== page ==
skip to content

Faculty of Economics

Rebecca Heath talks to Professor Vasco Carvalho about the success of the Cambridge-INET Institute and the Faculty’s plans for the new Janeway Institute.

 

Professor Vasco Carvalho

The Cambridge-INET Institute was founded in 2012 to advance innovative approaches in economics, in the wake of the Global Financial Crisis. “The time was ripe for some soul searching, and to determine whether and how the profession had gone wrong,” says Vasco Carvalho, a Professor of Macroeconomics in the Faculty of Economics, and a Fellow of Jesus College.

The Institute for New Economic Thinking (or INET), a New York City–based non-profit think tank which runs a variety of affiliated programs at major universities, awarded a major grant which allowed the Faculty to investigate these issues, and others at the forefront of economics, with the research benefitting from the credibility of a well-established department with a long tradition of frontier thinking.

The Institute had three main objectives: to produce world-leading research; to invest in the next generation of economists; and to encourage collaboration both within economics and across disciplines.

Cambridge-INET provides funding for research that “pushes the frontier outwards”. There are four inter-disciplinary research groups: Networks, Crowds and Markets; Transmission Mechanisms and Economic Policy; Information, Uncertainty and Incentives; and Empirical Analysis of Financial Markets.

Professor Carvalho says “These groups are very successful, with several leading the world in their field. Indeed, the INET Working Paper Series includes 211 papers with many published in top journals. Collectively these have helped redefine the research frontier in Economics.”

He considers the Postdoctoral Research Programme to be one of the main successes of Cambridge-INET. “Young researchers are attracted by the freedom to pursue their own research interests while integrated in ambitious research groups, which is somewhat different to postdoctoral positions at other universities,” adds Professor Carvalho, who says the programme has rejuvenated many groups in the Faculty. The scheme has supported a total of 27 postdoctoral researchers. The Postdoctoral Programme has helped the Faculty build a reputation as an essential institution for postdoctoral research.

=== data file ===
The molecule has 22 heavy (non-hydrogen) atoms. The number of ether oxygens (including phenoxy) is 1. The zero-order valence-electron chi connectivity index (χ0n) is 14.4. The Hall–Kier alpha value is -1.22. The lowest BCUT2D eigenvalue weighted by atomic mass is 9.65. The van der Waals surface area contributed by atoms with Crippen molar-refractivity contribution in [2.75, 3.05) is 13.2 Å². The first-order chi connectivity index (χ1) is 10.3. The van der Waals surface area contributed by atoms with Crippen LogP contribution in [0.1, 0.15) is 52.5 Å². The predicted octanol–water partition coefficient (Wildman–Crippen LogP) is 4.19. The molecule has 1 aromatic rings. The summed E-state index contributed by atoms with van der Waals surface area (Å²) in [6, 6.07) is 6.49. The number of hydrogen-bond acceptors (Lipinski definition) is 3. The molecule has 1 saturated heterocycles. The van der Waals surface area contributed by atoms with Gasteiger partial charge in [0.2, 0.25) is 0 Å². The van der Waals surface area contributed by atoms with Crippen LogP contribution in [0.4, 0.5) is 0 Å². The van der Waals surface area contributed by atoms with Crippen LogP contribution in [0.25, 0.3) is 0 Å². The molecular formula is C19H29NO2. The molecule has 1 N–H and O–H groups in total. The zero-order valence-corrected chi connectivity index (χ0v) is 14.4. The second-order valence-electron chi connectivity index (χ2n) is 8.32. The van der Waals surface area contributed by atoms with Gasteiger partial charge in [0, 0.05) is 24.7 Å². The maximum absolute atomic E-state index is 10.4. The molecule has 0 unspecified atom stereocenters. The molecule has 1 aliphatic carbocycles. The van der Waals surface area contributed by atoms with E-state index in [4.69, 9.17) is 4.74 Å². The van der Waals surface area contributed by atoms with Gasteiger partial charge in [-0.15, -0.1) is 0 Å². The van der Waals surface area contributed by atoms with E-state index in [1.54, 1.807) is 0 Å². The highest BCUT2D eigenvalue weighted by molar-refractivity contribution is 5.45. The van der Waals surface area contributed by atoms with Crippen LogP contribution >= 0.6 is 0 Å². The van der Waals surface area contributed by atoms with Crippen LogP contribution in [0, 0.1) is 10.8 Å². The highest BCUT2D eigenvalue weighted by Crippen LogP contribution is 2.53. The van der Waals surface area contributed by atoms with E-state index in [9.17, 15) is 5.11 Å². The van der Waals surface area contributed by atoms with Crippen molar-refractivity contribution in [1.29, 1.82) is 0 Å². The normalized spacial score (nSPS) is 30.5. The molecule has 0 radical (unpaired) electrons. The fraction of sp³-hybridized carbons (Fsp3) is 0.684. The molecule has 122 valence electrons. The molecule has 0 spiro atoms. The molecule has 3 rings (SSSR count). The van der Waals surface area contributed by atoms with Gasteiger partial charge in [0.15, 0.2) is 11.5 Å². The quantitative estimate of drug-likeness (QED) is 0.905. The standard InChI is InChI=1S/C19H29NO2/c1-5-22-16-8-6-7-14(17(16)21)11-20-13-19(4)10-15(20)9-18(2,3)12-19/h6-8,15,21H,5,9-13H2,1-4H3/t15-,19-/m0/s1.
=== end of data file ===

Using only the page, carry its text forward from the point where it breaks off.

“The postdoctoral researchers take an active role in the life of the Faculty, organising seminars, reading groups and conferences. They also bridge the divide between tenured staff and PhD students. Postdoctoral researchers co-authored papers with PhD students and tenured staff alike. Once completing their post-doc, many researchers have gone on to successful careers in academia.”

The Cambridge-INET Institute is based in the Faculty of Economics, University of Cambridge

The Institute has also hosted hundreds of visitors and conferences, and he says Cambridge-INET is now a hub for researchers – bringing together world-leading academics across disciplines. “Over the years, we have been able to organise a range of conferences, some small, some large, some field-defining, some exploratory and trans-disciplinary. We have had collaborators and visitors ranging from Computer Science to Psychology, from Statistics to History or Law. It has enabled new topics to be discussed by experts across fields, both within Economics and outside it. The institute provides the funding and the research infrastructure – through coordinators and dedicated admin staff - for all of this to run smoothly allowing researchers to focus on ideas and their discussion.”

Alas, the Cambridge-INET Institute will officially close in the summer when the grant expires. However, the Faculty will build upon the success of INET, by launching the new Weslie and William Janeway Institute for Economics in October, which will invest in shaping young minds, transforming economic research and disseminating frontier work at Cambridge.

“Effectively, the Janeway Institute will take the place of Cambridge-INET,” says Professor Carvalho, because the aims and objectives of the Janeway Institute will be similar, but the new Institute will benefit from being funded by an endowment rather than a grant. “A grant must deliver on what was promised at the beginning of the grant, which constrains research directions.”

Now, he comments, Research will be able to reflect key issues as they arise “By taking an endowment, it will allow us to be much more flexible and agile, reflecting both the evolving academic strengths of the Faculty and societal concerns.” As such he expects new directions to emerge organically, covering diverse issues such as “inequality, climate change, epidemics, gender, the digital economy, or the impact of automation and machine learning.”

The Janeway Institute will be primarily funded by a grant from Weslie Janeway and William Janeway. William is an alumnus of the PhD programme at Cambridge and has played an active role in the Faculty over the last decade. The Janeway Institute will also be funded by the Keynes Fund and the Cambridge Endowment for Research in Finance (CERF).

Professor Carvalho says the Faculty of Economics is seeking more partners in the new Institute. “Developing the new Institute means finding new partners and furthering the endowment to support more research and help shape the next generation of economists.”

When asked why people should contribute towards the Institute, Professor Carvalho replied; “There are not a lot of opportunities out there where you can enact change within a profession. By contributing to the Janeway Institute, you’re partnering with one of the most venerable and storied Economics departments in the world. But you’re helping it tell new stories, change the narrative and tangibly impact the research frontier in Economics.”

The official launch of the Janeway Institute is scheduled for mid-October.

https://www.inet.econ.cam.ac.uk/